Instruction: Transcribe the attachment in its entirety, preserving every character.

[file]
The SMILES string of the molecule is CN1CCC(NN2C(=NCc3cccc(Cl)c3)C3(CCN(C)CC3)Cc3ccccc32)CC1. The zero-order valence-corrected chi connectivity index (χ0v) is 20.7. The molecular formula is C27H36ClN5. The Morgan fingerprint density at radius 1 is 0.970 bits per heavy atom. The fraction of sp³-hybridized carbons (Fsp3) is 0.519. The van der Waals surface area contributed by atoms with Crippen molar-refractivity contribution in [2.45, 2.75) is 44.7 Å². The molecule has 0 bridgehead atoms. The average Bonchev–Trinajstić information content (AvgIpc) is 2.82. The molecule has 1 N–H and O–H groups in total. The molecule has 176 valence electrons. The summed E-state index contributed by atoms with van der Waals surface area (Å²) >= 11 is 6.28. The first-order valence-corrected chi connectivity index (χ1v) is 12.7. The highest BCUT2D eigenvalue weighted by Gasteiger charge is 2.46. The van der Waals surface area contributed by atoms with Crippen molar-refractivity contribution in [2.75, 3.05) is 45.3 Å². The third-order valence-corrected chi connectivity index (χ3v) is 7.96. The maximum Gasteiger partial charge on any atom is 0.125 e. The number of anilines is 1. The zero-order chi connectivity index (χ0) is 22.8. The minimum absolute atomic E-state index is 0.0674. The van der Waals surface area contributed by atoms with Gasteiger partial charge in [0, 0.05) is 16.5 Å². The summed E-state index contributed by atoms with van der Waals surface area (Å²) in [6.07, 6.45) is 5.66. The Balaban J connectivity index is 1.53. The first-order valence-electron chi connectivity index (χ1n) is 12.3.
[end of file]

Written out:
The SMILES string of the molecule is CN1CCC(NN2C(=NCc3cccc(Cl)c3)C3(CCN(C)CC3)Cc3ccccc32)CC1. The zero-order valence-corrected chi connectivity index (χ0v) is 20.7. The molecular formula is C27H36ClN5. The Morgan fingerprint density at radius 1 is 0.970 bits per heavy atom. The fraction of sp³-hybridized carbons (Fsp3) is 0.519. The van der Waals surface area contributed by atoms with Crippen molar-refractivity contribution in [2.45, 2.75) is 44.7 Å². The molecule has 0 bridgehead atoms. The average Bonchev–Trinajstić information content (AvgIpc) is 2.82. The molecule has 1 N–H and O–H groups in total. The molecule has 176 valence electrons. The summed E-state index contributed by atoms with van der Waals surface area (Å²) >= 11 is 6.28. The first-order valence-corrected chi connectivity index (χ1v) is 12.7. The highest BCUT2D eigenvalue weighted by Gasteiger charge is 2.46. The van der Waals surface area contributed by atoms with Crippen molar-refractivity contribution in [2.75, 3.05) is 45.3 Å². The third-order valence-corrected chi connectivity index (χ3v) is 7.96. The maximum Gasteiger partial charge on any atom is 0.125 e. The number of anilines is 1. The zero-order chi connectivity index (χ0) is 22.8. The minimum absolute atomic E-state index is 0.0674. The van der Waals surface area contributed by atoms with Gasteiger partial charge in [0, 0.05) is 16.5 Å². The summed E-state index contributed by atoms with van der Waals surface area (Å²) in [6.07, 6.45) is 5.66. The Balaban J connectivity index is 1.53. The first-order valence-electron chi connectivity index (χ1n) is 12.3.